Iowa State Cyclones

Hakeem Butler, David Montgomery poised to end Iowa State's NFL Draft drought

Wide receiver, running back would be first Cyclones picked since 2014

Iowa State wide receiver Hakeem Butler pulls in a reception he would run in for a touchdown during at Jack Trice Stadium in Ames on Saturday, Oct. 27, 2018. (Matthew Putney/Freelance)
Iowa State wide receiver Hakeem Butler pulls in a reception he would run in for a touchdown during at Jack Trice Stadium in Ames on Saturday, Oct. 27, 2018. (Matthew Putney/Freelance)

AMES — Iowa State football fans know the drill by now. Every story, article or podcast about Iowa State players and the NFL Draft has to mention Iowa State’s drought.

The Cyclones haven’t had a player selected in the NFL Draft since 2014, when Jeremiah George was picked in the fifth round by the New York Jets.

Receiver Allen Lazard was supposed to be the one to end that drought, but the current Packers receiver went undrafted last year.

Receiver Hakeem Butler and running back David Montgomery are the next Cyclones that are expected to break the drought.

Butler is projected anywhere from a late first-round pick to a second-round pick. He could be a third-round pick if things break the wrong way for the 6-foot-6 receiver. If he is drafted in the first round, he would break Iowa State’s other NFL Draft drought. The Cyclones haven’t had a player taken in the first round since 1973, when George Amundson was picked by the Houston Oilers.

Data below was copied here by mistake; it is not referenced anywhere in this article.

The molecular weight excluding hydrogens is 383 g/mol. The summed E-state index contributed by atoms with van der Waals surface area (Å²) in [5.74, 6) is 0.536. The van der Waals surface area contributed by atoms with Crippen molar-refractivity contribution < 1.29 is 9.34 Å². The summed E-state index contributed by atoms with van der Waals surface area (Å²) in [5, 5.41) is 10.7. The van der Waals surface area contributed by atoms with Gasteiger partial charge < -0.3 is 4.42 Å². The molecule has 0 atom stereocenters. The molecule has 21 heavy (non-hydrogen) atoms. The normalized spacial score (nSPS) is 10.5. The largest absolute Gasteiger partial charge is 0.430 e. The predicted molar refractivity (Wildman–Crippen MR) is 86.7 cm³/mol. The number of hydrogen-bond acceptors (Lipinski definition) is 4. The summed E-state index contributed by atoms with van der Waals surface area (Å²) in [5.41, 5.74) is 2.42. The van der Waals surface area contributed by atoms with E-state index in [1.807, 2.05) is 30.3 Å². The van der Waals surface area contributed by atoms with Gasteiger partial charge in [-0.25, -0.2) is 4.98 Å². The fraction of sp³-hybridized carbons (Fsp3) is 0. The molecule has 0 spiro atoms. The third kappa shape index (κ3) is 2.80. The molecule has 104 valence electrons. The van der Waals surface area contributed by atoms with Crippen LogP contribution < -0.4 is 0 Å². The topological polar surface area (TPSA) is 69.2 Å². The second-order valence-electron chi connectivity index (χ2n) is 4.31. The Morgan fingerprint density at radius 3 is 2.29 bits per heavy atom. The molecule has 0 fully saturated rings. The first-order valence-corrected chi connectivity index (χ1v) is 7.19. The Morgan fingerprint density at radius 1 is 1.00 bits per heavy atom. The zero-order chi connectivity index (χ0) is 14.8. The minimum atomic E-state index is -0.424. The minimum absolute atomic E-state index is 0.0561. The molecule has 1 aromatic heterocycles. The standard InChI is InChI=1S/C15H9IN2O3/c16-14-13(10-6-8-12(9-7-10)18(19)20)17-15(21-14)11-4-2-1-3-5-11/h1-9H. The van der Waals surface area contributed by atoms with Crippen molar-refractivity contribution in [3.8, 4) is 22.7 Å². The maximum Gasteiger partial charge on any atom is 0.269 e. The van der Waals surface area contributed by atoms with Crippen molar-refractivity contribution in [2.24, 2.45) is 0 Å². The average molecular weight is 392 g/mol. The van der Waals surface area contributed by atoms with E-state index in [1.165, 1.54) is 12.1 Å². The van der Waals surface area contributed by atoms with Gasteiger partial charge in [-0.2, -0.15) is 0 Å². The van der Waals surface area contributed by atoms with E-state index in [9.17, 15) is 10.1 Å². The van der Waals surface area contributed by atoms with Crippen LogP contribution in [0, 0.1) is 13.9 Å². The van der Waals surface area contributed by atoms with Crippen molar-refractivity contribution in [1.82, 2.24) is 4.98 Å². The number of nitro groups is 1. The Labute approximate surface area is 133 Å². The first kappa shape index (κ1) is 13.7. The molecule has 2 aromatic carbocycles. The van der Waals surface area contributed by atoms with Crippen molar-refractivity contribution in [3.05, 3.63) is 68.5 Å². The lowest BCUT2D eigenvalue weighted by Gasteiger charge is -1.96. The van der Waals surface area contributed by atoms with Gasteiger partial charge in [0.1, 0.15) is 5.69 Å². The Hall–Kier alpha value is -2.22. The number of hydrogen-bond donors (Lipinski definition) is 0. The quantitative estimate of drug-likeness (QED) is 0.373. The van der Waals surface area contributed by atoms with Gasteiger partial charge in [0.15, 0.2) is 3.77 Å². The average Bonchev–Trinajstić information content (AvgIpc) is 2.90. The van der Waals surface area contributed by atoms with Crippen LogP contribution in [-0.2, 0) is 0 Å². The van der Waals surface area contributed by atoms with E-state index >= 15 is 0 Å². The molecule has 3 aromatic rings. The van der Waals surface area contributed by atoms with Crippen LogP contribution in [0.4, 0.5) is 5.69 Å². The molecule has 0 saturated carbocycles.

Montgomery is projected as the second or third best running back in the draft class, but since the devaluation of running backs by the NFL, Montgomery is projected as a second or third-round pick.

No matter what happens Thursday, Friday and Saturday at the NFL Draft, it seems more than likely that Iowa State will have its draft curse lifted.

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“Is it great for us? Yeah, it’s great that Iowa State becomes a name,” Iowa State coach Matt Campbell said. “But more importantly, when you know these young men and you know what they’ve done to get where they’re at, it’s really rewarding to watch them chase their goals and dreams.”

Butler grew up in Baltimore, Md., but when his mom died of breast cancer he moved to Texas to live with his aunt, uncle and cousins. His cousins are Andrew and Aaron Harrison, twins who starred at Kentucky in basketball in the 2014-15 season.

Butler didn’t start playing organized football until he moved to Texas. He was a no-star recruit with no picture next to his name on recruiting sites. That is until Iowa State offered him. Then he became a 2-star recruit with no picture next to his name.

He was ranked as the 271st receiving prospect coming out of high school. Now, some experts have him as the best receiving prospect in the draft.

“Hakeem Butler, to watch his growth from year one to sitting here last year and saying, ‘He’s the most talented receiver we have in our program and I’ve ever coached,’” Campbell said. “To watch him continue to come into his own, it was really fun to watch. Now, he’s put him and his family on an amazing stage to have great success.

“And the fact we get to reap any sort of positive benefit from Hakeem developing in our program is exciting.”

Montgomery, like Butler, didn’t have an easy upbringing.

He was surrounded by drugs and gun violence in Cincinnati.

He didn’t give in and used it as motivation.

He became an eagle scout and his high school team’s quarterback. A 3-star prospect, Montgomery turned himself into one of the best running backs in the draft.

“David Montgomery, I don’t know if this program can say enough about what he did to give back to this program with his work ethic and what he did and put himself in a position to change his family’s lives forever,” Campbell said.

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“Both of those guys were among the best at their position groups in the country and now they’re getting the result of that.”

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